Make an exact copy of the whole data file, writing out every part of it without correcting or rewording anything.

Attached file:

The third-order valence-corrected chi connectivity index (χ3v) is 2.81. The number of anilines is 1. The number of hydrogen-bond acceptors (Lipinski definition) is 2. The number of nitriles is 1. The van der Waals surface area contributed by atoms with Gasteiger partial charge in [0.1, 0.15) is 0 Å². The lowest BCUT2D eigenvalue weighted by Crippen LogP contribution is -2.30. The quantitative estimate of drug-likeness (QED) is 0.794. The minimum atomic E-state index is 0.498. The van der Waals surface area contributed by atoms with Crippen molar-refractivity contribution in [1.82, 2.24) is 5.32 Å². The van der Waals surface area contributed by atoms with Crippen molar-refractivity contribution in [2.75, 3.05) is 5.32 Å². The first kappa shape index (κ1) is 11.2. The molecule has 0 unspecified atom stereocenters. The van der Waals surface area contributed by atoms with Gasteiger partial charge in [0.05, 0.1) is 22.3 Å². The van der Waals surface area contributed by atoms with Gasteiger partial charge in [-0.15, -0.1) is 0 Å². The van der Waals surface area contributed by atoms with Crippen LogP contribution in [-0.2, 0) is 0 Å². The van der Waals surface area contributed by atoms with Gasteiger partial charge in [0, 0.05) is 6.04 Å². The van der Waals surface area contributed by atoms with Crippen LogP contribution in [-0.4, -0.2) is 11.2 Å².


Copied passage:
The third-order valence-corrected chi connectivity index (χ3v) is 2.81. The number of anilines is 1. The number of hydrogen-bond acceptors (Lipinski definition) is 2. The number of nitriles is 1. The van der Waals surface area contributed by atoms with Gasteiger partial charge in [0.1, 0.15) is 0 Å². The lowest BCUT2D eigenvalue weighted by Crippen LogP contribution is -2.30. The quantitative estimate of drug-likeness (QED) is 0.794. The minimum atomic E-state index is 0.498. The van der Waals surface area contributed by atoms with Crippen molar-refractivity contribution in [1.82, 2.24) is 5.32 Å². The van der Waals surface area contributed by atoms with Crippen molar-refractivity contribution in [2.75, 3.05) is 5.32 Å². The first kappa shape index (κ1) is 11.2. The molecule has 0 unspecified atom stereocenters. The van der Waals surface area contributed by atoms with Gasteiger partial charge in [0.05, 0.1) is 22.3 Å². The van der Waals surface area contributed by atoms with Gasteiger partial charge in [-0.15, -0.1) is 0 Å². The van der Waals surface area contributed by atoms with Crippen LogP contribution in [-0.2, 0) is 0 Å². The van der Waals surface area contributed by atoms with Gasteiger partial charge in [0, 0.05) is 6.04 Å². The van der Waals surface area contributed by atoms with Crippen LogP contribution in [-0.4, -0.2) is 11.2 Å².